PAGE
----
Can you Drink Matcha Tea During Pregnancy?
If you love Matcha Green Tea (or coffee) and regularly consume it during the day and you are pregnant, then you may ask the question whether you should stop to consume it.
Let`s look at caffeine first. Caffeine can harm the unborn baby if you consume too much of it. However, how much caffeine is too much if you are pregnant? Or should you completely stop consuming any caffeine?
Risk for miscarriage increases
Too much caffeine during pregnancy can have negative consequences for the baby. It has been highlighted that caffeine can disturb the baby`s growth. It can also influence the baby`s weight. According to the German Nutrition Society (DGE - Deutsche Gesellschaft fuer Ernaehrung) and also the WHO, the risk of a miscarriage increases when consuming more than 300mg of coffee.
German Nutrition Society allows 7 cups of Matcha Tea
However, you do not entirely need to stop consuming caffeine if you are pregnant. According to the DGE, 200mg of caffeine per day are safe to consume if you are pregnant. This means, if you like Matcha Green Tea, you can consume approximately 7 cups per day! 7 cups is quite a lot and you may not want to max it out when you are pregnant, but it shows that the occasional cup of Matcha Tea is safe when you are pregnant. The WHO does not define a "safe" amount of caffeine per day, but the WHO recommends that pregnant women consume less than 300mg of caffeine per day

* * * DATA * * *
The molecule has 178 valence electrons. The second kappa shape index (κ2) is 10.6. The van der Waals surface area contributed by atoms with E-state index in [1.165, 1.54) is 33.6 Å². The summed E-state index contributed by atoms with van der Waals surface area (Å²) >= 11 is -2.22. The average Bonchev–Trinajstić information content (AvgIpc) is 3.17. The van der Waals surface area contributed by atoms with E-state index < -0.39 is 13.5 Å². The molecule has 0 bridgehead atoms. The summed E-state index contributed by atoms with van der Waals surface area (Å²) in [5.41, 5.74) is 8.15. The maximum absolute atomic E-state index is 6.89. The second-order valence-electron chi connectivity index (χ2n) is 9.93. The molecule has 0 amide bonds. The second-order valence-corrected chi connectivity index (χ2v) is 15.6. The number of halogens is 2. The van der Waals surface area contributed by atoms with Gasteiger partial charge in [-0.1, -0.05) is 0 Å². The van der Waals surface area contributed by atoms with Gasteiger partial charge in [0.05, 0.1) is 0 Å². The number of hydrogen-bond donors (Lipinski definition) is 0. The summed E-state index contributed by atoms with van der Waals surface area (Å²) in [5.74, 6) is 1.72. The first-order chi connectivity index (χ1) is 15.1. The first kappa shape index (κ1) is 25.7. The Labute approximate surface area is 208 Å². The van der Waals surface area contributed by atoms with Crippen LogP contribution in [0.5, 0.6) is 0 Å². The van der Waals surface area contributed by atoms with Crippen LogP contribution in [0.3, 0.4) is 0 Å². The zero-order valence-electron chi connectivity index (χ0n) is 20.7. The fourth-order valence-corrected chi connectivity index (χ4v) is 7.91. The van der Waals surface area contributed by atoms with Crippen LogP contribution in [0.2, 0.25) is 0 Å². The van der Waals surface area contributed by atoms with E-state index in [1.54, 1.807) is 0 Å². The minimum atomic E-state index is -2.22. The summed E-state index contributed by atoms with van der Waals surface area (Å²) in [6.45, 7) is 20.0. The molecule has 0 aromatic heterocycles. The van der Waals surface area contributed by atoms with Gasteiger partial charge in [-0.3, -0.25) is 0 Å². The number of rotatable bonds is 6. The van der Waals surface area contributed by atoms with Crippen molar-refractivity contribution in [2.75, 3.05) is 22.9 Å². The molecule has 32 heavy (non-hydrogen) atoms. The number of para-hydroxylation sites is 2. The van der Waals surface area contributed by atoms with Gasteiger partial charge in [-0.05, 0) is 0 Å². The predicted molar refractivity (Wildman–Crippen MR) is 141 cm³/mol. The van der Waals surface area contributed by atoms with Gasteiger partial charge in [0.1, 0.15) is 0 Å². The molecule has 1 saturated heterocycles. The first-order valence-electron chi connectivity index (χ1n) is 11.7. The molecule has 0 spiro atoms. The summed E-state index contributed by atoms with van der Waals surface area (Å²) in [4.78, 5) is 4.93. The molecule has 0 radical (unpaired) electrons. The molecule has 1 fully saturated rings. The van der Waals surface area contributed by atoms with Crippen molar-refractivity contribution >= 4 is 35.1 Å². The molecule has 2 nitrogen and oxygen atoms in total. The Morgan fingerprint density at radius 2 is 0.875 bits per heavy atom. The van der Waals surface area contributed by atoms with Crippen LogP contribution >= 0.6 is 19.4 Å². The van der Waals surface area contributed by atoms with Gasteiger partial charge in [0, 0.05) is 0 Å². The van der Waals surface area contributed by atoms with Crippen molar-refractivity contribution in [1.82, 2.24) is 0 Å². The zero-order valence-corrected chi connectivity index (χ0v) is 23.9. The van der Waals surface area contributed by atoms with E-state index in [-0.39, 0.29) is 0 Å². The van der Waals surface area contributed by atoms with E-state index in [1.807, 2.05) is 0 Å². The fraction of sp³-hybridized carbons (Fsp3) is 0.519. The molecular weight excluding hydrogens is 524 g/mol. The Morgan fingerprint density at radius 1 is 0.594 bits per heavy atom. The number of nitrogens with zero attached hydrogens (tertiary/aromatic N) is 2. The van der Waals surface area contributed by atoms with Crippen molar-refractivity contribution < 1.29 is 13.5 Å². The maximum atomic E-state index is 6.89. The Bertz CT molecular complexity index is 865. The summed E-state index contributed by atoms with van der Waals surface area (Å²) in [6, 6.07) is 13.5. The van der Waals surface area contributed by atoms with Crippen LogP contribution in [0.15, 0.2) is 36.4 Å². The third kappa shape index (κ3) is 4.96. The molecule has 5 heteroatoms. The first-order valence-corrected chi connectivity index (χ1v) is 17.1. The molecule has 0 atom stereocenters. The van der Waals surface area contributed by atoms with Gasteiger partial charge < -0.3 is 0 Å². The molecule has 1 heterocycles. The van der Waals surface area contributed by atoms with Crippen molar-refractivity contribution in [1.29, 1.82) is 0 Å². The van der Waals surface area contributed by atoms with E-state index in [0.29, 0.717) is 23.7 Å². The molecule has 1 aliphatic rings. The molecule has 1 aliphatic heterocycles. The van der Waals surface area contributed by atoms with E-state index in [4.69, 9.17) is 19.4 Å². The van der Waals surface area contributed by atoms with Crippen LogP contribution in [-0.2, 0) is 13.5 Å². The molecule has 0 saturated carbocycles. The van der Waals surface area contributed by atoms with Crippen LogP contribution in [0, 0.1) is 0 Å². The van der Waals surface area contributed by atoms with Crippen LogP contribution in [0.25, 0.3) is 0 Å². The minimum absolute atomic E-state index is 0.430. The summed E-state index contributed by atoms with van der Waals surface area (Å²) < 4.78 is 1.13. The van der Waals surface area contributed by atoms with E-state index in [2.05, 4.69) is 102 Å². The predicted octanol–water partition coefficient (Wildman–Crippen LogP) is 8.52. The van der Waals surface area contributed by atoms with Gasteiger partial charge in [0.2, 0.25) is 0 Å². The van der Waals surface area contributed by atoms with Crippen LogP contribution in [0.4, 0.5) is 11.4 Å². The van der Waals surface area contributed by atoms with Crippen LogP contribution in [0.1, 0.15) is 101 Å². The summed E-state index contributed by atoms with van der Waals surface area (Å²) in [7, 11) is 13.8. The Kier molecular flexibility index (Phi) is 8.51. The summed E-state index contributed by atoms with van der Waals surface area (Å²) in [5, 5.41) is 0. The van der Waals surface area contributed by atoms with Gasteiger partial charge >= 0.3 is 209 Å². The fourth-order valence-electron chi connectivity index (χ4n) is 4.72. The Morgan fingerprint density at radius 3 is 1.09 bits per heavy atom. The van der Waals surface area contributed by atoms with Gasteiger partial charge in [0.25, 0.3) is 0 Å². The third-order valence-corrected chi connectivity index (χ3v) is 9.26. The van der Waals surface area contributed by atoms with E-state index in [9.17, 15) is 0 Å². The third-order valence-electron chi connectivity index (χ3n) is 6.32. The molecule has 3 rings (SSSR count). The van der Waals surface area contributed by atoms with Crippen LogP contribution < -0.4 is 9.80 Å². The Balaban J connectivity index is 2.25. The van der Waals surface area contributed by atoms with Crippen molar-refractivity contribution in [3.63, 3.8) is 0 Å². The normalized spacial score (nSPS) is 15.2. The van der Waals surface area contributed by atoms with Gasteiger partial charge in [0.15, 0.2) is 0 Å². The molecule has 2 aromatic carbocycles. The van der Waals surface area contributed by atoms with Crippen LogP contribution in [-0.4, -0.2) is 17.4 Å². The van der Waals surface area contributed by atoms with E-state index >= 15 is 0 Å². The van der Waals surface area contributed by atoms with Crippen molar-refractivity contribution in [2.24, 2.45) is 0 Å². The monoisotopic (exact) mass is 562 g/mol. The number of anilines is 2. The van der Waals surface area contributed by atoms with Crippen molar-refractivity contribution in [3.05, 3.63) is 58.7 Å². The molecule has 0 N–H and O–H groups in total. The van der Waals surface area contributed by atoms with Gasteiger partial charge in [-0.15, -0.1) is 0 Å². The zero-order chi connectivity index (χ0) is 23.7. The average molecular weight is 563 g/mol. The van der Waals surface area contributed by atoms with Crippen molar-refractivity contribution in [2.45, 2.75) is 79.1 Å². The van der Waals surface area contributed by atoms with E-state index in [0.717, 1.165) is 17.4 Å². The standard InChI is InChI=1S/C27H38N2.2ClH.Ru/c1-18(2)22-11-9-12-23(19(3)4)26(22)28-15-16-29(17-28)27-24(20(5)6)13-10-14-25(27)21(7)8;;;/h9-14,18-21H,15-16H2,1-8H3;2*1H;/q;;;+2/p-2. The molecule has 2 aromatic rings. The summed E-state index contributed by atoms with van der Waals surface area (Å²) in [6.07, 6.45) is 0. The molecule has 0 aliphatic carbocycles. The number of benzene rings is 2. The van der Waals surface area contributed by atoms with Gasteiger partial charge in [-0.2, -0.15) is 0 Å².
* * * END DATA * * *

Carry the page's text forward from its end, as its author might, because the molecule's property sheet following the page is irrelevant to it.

There are also a few other studies that are a bit more critical towards the consumption of caffeine during pregnancy, like this one. However, we personally tend to listen to the advice given by official institutions, such as the WHO or the DGE.
Negative Effects on Folate
However, there is more to this than just the caffeine. Studies have demonstrated that catechin, which is a healthy antioxidant found in tea, can reduce the bioavailability of folate. Because periconceptional folic acid intake has been demonstrated to reduce the risk of spina bifida, Matcha Green Tea consumption may put pregnant women and the baby at risk because of its possible antifolate properties.
While there is some concern about the caffeine intake when you are pregnant, it seems that small quantities are safe. This has been confirmed by the DGE and the WHO. However, while there are studies about the potential negative effects of green tea on the bioavailability of folate, there is no official guidance. We personally think the occasional Matcha Tea will be okay when you are pregnant, but you should be careful and consider to take supplements.